February 17, 2016
Your car was just inundated in a flash flood, consumed in a fire, blown away by a tornado, or crushed by falling debris. After you make sure that all of your loved ones are okay and your house is intact, you turn your attention to your now-useless car. Does your policy cover natural disasters? If so, what should you do?
The obvious first step is to make sure your car is covered before a natural disaster strikes. For cases like this, you need comprehensive coverage, which is often sold in packages with collision coverage. “C&C” policies are truly comprehensive, since the collision component handles collision-based damages, and comprehensive covers accidents like natural disasters that are not the result of a collision.
Whether you have comprehensive coverage separately or as a package, check the exclusions in your policy and make sure that you understand the terms.
Comprehensive insurance is generally held with newer cars. However, people tend to drop C&C policies when cars age and the yearly premiums approach a certain percentage of the car’s value, often around 10-15%.
Without comprehensive coverage, you are generally on your own for natural disasters — although sometimes homeowner’s or renter’s policies will provide some coverage. If you live in a flood-prone area or an area with frequent tornadoes, for example, you may place a higher value on comprehensive coverage.
Assuming you do have comprehensive coverage when disaster strikes, what are your next steps?
- Document Evidence – The very first thing to do is to document the damage. Take photos from multiple angles, including the inside of the car as well as areas such as the engine compartment and the trunk.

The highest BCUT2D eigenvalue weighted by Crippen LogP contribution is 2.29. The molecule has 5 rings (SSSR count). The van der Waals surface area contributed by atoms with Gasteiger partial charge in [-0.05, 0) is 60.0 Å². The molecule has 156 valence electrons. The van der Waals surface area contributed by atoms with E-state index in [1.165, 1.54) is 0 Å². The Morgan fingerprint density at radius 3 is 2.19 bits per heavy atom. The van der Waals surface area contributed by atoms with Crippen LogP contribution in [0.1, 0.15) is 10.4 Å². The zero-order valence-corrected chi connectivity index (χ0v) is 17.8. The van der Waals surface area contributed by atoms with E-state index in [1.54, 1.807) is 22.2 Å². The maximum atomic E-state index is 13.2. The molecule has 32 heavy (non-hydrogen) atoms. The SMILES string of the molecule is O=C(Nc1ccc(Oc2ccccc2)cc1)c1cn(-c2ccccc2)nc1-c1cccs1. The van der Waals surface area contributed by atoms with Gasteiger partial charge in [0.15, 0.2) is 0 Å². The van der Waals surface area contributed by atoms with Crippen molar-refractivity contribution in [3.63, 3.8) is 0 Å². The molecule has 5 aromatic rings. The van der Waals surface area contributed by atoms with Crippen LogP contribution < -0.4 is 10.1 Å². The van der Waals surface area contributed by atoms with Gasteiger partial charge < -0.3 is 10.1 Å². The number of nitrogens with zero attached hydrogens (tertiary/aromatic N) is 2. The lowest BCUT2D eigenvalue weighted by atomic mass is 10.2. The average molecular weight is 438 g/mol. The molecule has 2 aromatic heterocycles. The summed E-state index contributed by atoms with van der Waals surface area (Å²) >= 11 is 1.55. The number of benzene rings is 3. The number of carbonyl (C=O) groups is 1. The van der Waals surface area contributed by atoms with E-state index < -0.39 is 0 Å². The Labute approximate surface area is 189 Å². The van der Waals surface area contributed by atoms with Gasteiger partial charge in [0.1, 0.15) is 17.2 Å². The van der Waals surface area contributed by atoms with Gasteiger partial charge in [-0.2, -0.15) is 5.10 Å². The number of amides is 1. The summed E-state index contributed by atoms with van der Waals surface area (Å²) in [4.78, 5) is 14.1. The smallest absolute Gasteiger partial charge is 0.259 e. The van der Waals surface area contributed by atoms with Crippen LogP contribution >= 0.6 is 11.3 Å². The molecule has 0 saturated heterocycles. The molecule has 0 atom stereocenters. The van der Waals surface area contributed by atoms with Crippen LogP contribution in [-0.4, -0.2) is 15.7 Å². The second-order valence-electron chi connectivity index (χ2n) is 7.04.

If you can, optimize the lighting to make sure the damage is visible and obvious. If that requires taking photos the next morning, do so. The important point is not to clean it up or alter anything until you have obvious and clear photographic evidence of the damage.
- Contact Your Agent Immediately – It is important to file your claim quickly during natural disasters. You probably aren’t the only one with a totaled vehicle, and you could be stuck in a significant queue if you don’t contact your agent quickly — and the longer an evaluation takes, the longer it takes you to receive a check.
- Be Persistent – Insurance companies are often overwhelmed, so it is important to keep in regular touch about the status of your claim. You don’t have to be unpleasant, but you do have to be persistent.
- Research the Value – Knowing the true value of your totaled car can help you to judge whether your claim is fair. Research the value of your old car on sites such as Edmunds or Kelley Blue Book.
If you receive a settlement offer that is too low based on your search, do not hesitate to push back, but push back with your facts. Ask to speak to the claims office manager or to upper level managers if required.
As a last resort, you can file a complaint with your state insurance commissioner and/or seek an attorney. Keep the attorney’s fees in mind if you decide to go down that path.
Congratulations! You have received your check and are ready to replace your car. Do the same type of research on your new car that you did to get that replacement check.
While you’re at it, check out your insurance options for your new car, and don’t forget the comprehensive coverage. You now know just how valuable that is.